Wasn’t sure whether I was still that dude though.

Convinced myself I was, and said as much, when E asked Tent camping’s cool with you though, right?

 

Was so sweaty inside my tent, once I got it up.

In the dark, with a headlamp, as the rain started coming down.

Set up my makeshift tarp rain-flap like I did every night while walking across country.

But incorrectly.

It wasn’t holding.

Still warm out so wasn’t a biggie.

But wasn’t gonna sleep with it how it was anytime soon either.

 

Tried to zone out by listening to a pod about a cult, by a dude who grew up in one.

Everything raw and cracked and chafing.

Putrefying.

Arms like I already said.

But crotch all fucked now also.

V on either side cracked and oozing.

Where either side of my ball bag met inner thigh cut up.

I lay on my side and listened to the disembodied dweeby NPR voice tell me how charismatic the cult leader his parents followed as a child was, initially. 

Turned it up to compete with the assault of raindrops pattering on my tarp draped over my tent. 

Couldn’t believe I slept in this thing for 100 days, while walking 20–30 miles a day and barely showering.

  

Come 3 a.m. I couldn’t take it.

Got out of my tent and smoked a cig sitting on the picnic table in between mine and E’s tents, under my umbrella.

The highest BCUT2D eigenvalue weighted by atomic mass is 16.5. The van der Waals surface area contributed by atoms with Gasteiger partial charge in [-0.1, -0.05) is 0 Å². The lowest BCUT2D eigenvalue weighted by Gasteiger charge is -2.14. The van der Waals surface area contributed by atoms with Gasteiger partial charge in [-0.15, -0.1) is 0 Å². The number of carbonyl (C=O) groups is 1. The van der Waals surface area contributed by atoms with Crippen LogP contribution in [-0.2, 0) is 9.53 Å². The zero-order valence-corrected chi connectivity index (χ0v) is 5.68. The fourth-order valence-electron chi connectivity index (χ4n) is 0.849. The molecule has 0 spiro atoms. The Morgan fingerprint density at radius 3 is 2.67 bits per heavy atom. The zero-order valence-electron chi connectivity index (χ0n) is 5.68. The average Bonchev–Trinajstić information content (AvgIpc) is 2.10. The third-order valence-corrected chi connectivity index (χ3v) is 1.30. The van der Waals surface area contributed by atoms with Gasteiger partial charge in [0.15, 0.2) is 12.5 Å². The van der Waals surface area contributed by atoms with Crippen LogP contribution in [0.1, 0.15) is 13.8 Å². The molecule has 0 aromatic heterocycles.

Went “Ayo E” a few times.

Nothing.

Stared at my tent lit up eerily in my headlamp-light, through the rain.

Tried to imagine re-entering it.

Couldn’t.

Didn’t wanna.

Wasn’t gonna.

Recalling S’s offer to “head down to the main house if the storm gets too crazy,” grabbed my pack outta my tent, draped my poncho over it and my head, and stumbled in its general direction. 

Fuck this shit.

I wasn’t Outdoor Dude anymore.

 

Head down, I followed the tire treads that led down the hill, to the huge field opposite the main house.

The field we’d be working on first thing tomorrow.

From there scaled its upper edge. 

Past S’s hollowed out, windowless pickup with flat tires.

To the stoop. 

The minute I pulled back the screen door, S’s dog went fucking bananas.

S had said he’d leave the front door unlocked, so my plan had been to sneak in quietly.

But there went that.

How the dog was snarling between barking bouts, primed on its back legs.

 

Sounded like he really didn’t fuck with me. 

Really hated me.

Like personally.

Maybe he smelled my rotting flesh.

Maybe he smelled my cowardice in the face of the elements.

Or maybe he sensed that I wasn’t a Decider, a Master, like the other humans he interacted with were.

That I was a pushover follower who bowed down and did as he was told, provided there was some dangled treat, like pussy or money.

That I was just like him. 

And this unsettled him. 

Whatever the reason, he didn’t stop. 

Even when S came downstairs, groggy, shirtless and disheveled, and yelled at him to fkng quit it would ya—even then, he didn’t. 

Based on S’s expression, I could tell that the offer had been perfunctory.

That he hadn’t expected us to actually take him up on it. 

That, now that I had, his esteem for me, as a man, diminished.

 

Running on fumes and coffee from the pot S and his wife, K, sparked up at 5:30 a.m. sharp, E and I got to it.

Day one was laying out, measuring, and leveling the stakes.